Fatness is 'fashionable and fit,' profs insist

A group of professors from the University of North Carolina recently argued that fatness is “fashionable and fit” in a peer-reviewed academic article.

Jennifer B. Webb, a professor at the University of North Carolina-Charlotte, recently published the results of a study she led examining how fat people use Instagram, finding that “coming out as fat” and “flaunting fat” on Instagram are key ways that they reframe “culturally normative standards of beauty” and fight for “fat-acceptance.”

Instagram is a key place to study the fat-acceptance movement, Webb explains, because it is home to a growing community of “Fatosphere” photobloggers, who use Instagram as a  “vital method of coping with anti-fat bias” and as a means towards “affirming a stigmatized identity.”

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These obese Instagrammers, Webb writes, “resist the dominance of the thin ideal” by wearing revealing and skin-tight clothes in an effort to show the world that fat people can indeed be “fashionable” and express their “sexuality.”

To that end, Webb sought to further understand the Instagram “Fatosphere” by reviewing 250 images tagged with the #HealthAtEverySize hashtag and 250 images tagged with the #Fatspiration hashtag to explore which hashtag promoted fat-acceptance the most.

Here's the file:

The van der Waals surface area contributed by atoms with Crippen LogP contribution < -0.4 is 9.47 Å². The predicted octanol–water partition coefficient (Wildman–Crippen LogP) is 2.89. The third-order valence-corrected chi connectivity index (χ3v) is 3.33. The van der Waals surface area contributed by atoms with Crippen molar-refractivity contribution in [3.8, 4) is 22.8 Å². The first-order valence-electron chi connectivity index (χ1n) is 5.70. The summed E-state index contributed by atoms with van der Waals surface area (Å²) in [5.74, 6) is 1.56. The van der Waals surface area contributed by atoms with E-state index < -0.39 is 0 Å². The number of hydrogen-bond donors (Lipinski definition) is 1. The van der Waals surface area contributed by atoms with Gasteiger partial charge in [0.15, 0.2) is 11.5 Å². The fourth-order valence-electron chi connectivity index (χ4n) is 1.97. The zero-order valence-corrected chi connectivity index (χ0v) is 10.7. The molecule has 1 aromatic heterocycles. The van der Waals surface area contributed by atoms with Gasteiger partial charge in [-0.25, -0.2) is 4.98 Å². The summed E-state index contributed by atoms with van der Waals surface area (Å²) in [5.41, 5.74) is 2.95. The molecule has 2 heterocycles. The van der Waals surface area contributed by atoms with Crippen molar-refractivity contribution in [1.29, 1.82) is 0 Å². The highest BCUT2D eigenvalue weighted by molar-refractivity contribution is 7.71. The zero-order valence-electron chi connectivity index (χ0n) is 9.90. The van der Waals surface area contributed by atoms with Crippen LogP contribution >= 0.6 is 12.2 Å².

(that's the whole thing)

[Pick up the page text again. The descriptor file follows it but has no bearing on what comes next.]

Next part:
Not surprisingly, since the #Fatspiration hashtag is more closely associated with fat-acceptance,  55.5 percent of the photos tagged with #Fatspiration promoted fat-acceptance, whereas only 30 percent of the of the photos tagged with #HealthAtEverySize did.

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Reached for an interview by Campus Reform, Webb explained that her research lab was motivated to investigate fat-acceptance to add to the growing body of research on the issue “by taking a closer look at images disseminated in more size-inclusive, body positive social media communities.”

Asked about the claim that “fat is fashionable and fit,” Webb explained that “there is no one route to expressing a fat-accepting identity,” explaining that many fat people can be fashionable and express pride in their appearance, especially through Instagram.

Fighting for fat-acceptance is important, Webb adds, because “weight bias and internalized weight bias are linked to a variety of adverse health outcomes for higher weight individuals,” noting that these could include “depression” or “psychological stress.”

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Such adverse psychological effects can lead to “consuming more food as a way of coping,” thus “gaining more weight over time.” Because of this, she says that fat-acceptance, rather than telling fat people to lose weight, is key.

It is critical to “combat fat stigma on a number of levels”, Webb told Campus Reform. “It constitutes a major public health concern like the other ‘isms’ that create a toxic environment for members of culturally-diverse and other marginalized groups.”

Follow the author of this article on Twitter: @Toni_Airaksinen